Nanostructured Detector Technology for Optical Sensing Applications [chapter]

Ashok K., Nibir K., Dennis L., Madan Dubey, Priyalal Wijewarnasuriy
2014 Optical Sensors - New Developments and Practical Applications  
Additional information is available at the end of the chapter Introduction This Chapter covers recent advances in nanostructured based detector technology, materials and devices for optical sensing applications. The authors have many years of experience working nanotechnologies that include a variety of semiconductors and other advanced materials such as GaN, ZnO, Si/SiGe, CNT and Graphene for optical sensing applications. Optical sensing technology is critical
more » ... r defense and commercial applications including optical communication. Advances in optoelectronics materials in the UV, Visible and Infrared, using nanostructures, and use of novel materials such as CNT and Graphene have opened doors for new approaches to apply device design methodology that are expected to offer enhanced performance and low cost optical sensors in a wide range of applications. We will cover the UV band (200-400 nm) and address some of the recent advances in nanostructures growth and characterization using GaN/AlGaN, ZnO/MgZnO based technologies and their applications. We will also discuss nanostructure based Si/SiGe technologies (400-1700 nm) that will cover various bands of interest in visible-near infrared for detection and optical communication applications. The chapter will also discuss some of the theoretical and experimental results in these detector technologies. Recent advancements in design and development of CNT based detection technologies have shown promise for optical sensor applications. We will present theoretical and experimental results on these device and their potential applications in various bands of interest. The Ultraviolet spectrum has been of interest for a variety of sensors for defense and commercial applications. The UV band is from 250-400 nanometers as shown in the figure 1. This band can be further divided into UVA and UVB bands. Each of these bands has applications for sensors, detectors and LED applications. Figure 1. Overview of UV and Visible Spectral Band [1] Figure 2. Definition of IR Spectral Band [1].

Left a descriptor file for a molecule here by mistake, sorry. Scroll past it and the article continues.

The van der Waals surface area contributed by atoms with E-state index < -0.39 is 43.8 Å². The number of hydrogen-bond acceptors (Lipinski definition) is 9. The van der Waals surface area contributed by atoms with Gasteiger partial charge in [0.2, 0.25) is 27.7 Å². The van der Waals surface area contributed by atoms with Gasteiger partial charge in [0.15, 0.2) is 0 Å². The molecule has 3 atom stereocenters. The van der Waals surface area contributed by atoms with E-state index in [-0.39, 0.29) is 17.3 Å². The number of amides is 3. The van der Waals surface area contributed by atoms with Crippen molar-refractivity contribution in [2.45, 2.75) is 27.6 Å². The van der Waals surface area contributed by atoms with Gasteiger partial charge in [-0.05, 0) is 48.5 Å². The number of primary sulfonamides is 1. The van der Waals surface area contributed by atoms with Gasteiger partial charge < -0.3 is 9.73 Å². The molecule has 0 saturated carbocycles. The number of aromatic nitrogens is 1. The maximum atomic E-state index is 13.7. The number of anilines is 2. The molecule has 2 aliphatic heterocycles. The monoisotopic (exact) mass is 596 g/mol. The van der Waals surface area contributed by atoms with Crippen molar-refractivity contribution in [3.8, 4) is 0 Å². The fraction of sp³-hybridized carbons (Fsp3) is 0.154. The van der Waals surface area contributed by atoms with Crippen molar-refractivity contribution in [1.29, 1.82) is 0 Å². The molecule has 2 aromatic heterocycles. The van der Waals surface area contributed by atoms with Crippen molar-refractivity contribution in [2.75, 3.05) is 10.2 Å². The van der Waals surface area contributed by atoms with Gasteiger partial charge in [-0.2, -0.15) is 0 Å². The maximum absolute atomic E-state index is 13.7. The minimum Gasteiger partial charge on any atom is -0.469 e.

doi:10.5772/58349 fatcat:fb5l56uqwvg6tgzrpbthh54gxe